A notable breakthrough in the development of 3D computer images in the second half of the 80s was a series of video works in the genre of “electronic animation” by Mikael Gaumnitz entitled “Sketches, portraits and friendly cartoons”. According to Gaumnitz, he "tried to combine the world of traditional painting with new visual technologies: the artistic image eventually acquired dynamics, becoming mobile and changeable." In addition, a new characteristic appears in the series of these pictures - time, which is also characteristic of the genre of cinema. Investigations of such optical effects later allowed the experimentalist in the field of animation Jean-Pierre Ivaral to switch to encoding and displaying complex artistic images on the screen. His series of computer graphics entitled “Synthesized Mona Lisa” (1989) includes twelve etudes, in which Leonardo's masterpiece is recreated after crushing into its constituent elements. The visual effects arising from this approach clearly show that there is no longer an insurmountable border between figurative and abstract art. The latest developments of German scientists Walker Bletz and Thomas Wetter show how it is not difficult to create a three-dimensional model of any person using relatively simple controls based on a single photograph. At the same time, the selection of facial features occurs automatically, based on databases, in the arsenal of which there are more than two hundred different combinations of the transformer. The exact copy of Mona Lisa, thus, in a matter of seconds turns into a three-dimensional, smiling and winking, in a word, the revived Mona Lisa, which is undoubtedly a breakthrough in the field of computer modeling.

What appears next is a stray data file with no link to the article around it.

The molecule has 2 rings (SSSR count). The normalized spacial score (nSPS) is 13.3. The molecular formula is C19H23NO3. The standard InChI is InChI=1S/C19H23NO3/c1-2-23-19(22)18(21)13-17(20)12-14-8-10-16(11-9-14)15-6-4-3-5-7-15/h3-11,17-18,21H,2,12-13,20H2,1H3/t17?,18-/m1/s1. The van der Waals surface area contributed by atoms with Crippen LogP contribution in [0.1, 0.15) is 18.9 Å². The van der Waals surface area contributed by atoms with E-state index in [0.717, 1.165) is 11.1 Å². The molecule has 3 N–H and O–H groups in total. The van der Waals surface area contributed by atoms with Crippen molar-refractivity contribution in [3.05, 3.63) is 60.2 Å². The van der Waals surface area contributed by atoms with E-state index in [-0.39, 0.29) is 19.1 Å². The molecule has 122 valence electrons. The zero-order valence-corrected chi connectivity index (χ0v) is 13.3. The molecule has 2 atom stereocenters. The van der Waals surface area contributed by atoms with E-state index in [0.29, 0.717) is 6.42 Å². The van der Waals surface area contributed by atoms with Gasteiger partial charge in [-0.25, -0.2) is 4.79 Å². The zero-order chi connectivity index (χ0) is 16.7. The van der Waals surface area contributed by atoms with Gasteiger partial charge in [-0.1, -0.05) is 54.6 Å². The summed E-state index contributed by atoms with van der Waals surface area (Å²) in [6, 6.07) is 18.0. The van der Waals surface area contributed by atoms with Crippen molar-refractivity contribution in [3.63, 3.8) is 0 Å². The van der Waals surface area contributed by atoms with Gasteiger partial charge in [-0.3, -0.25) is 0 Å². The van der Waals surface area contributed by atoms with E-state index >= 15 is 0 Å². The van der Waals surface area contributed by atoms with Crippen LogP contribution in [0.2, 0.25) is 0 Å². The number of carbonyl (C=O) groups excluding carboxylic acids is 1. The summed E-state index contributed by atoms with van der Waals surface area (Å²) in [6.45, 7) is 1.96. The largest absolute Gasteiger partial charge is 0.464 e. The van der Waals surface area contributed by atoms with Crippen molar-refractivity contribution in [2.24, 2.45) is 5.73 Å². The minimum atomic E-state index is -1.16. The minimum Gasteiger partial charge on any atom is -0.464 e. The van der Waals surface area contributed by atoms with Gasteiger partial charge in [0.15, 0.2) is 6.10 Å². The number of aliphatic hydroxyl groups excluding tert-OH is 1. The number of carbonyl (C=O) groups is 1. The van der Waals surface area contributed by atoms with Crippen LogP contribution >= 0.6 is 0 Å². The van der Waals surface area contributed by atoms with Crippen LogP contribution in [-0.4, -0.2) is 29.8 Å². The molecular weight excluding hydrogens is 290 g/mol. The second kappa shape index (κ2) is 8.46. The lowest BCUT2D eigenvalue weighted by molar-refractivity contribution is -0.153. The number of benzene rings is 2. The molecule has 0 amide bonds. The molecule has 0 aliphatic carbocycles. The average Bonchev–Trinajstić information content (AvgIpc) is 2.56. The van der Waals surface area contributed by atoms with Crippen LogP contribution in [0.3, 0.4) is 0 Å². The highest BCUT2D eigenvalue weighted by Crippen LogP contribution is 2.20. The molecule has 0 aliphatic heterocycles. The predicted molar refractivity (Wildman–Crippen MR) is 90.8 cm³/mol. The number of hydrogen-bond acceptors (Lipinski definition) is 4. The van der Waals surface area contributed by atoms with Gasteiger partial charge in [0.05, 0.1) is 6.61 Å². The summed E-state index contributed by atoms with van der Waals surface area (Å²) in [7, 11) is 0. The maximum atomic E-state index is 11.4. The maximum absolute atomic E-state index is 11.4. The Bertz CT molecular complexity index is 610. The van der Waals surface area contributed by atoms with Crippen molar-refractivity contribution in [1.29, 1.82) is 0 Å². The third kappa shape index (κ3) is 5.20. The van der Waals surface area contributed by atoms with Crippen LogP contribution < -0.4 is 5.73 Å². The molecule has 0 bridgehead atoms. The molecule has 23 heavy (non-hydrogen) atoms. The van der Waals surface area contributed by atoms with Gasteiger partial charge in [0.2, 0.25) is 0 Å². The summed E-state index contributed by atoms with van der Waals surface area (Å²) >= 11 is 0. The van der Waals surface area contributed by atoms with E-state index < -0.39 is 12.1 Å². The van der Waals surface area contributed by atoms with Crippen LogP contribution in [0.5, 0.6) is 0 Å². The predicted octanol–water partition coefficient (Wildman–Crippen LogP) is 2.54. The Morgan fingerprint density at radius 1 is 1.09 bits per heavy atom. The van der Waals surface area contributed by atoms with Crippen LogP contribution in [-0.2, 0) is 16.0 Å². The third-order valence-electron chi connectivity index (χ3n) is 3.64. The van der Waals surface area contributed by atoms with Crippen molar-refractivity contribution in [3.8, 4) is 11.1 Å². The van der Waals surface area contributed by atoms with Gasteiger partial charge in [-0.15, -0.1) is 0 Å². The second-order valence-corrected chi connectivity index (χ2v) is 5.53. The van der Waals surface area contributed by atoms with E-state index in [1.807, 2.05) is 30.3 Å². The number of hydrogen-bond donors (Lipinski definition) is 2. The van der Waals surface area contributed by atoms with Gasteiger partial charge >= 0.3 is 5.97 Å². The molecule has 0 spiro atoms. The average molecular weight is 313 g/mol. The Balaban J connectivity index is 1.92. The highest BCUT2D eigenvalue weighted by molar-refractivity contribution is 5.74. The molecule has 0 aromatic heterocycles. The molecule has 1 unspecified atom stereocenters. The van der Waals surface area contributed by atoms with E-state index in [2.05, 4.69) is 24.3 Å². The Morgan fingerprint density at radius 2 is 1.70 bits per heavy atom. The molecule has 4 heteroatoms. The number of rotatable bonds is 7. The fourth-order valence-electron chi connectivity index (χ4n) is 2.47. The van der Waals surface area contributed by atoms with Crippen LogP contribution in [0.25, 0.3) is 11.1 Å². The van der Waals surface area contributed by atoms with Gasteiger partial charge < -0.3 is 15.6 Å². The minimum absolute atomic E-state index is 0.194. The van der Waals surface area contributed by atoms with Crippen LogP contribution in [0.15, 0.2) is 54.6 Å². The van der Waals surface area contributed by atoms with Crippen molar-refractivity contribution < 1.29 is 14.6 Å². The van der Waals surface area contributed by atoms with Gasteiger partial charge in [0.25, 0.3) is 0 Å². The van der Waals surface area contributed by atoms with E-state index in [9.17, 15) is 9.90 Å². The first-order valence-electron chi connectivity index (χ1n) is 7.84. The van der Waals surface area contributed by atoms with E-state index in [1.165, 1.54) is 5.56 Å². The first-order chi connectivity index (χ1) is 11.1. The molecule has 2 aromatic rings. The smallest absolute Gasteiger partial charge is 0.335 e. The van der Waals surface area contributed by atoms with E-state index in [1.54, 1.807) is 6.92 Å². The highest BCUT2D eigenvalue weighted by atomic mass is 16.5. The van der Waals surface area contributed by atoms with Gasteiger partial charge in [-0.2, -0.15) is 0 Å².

New horizons for the use of computer technology in the visual arts were discovered by Edmond Couchow. His project Scattering In All Directions (1990), co-authored with Michel Bret and Marie-Helene Tramus, pioneered the creation of games and animated guardians or screensavers. As the decoration of PC workspaces, their story began with simple white dots on a black monitor background, gradually becoming one of the priority areas of Computer Art. Thus, the use of information technology in the field of fine arts served as the basis for the execution and editing of graphic images in multimedia systems, which in turn contributed to the birth of new styles and directions of computer creativity.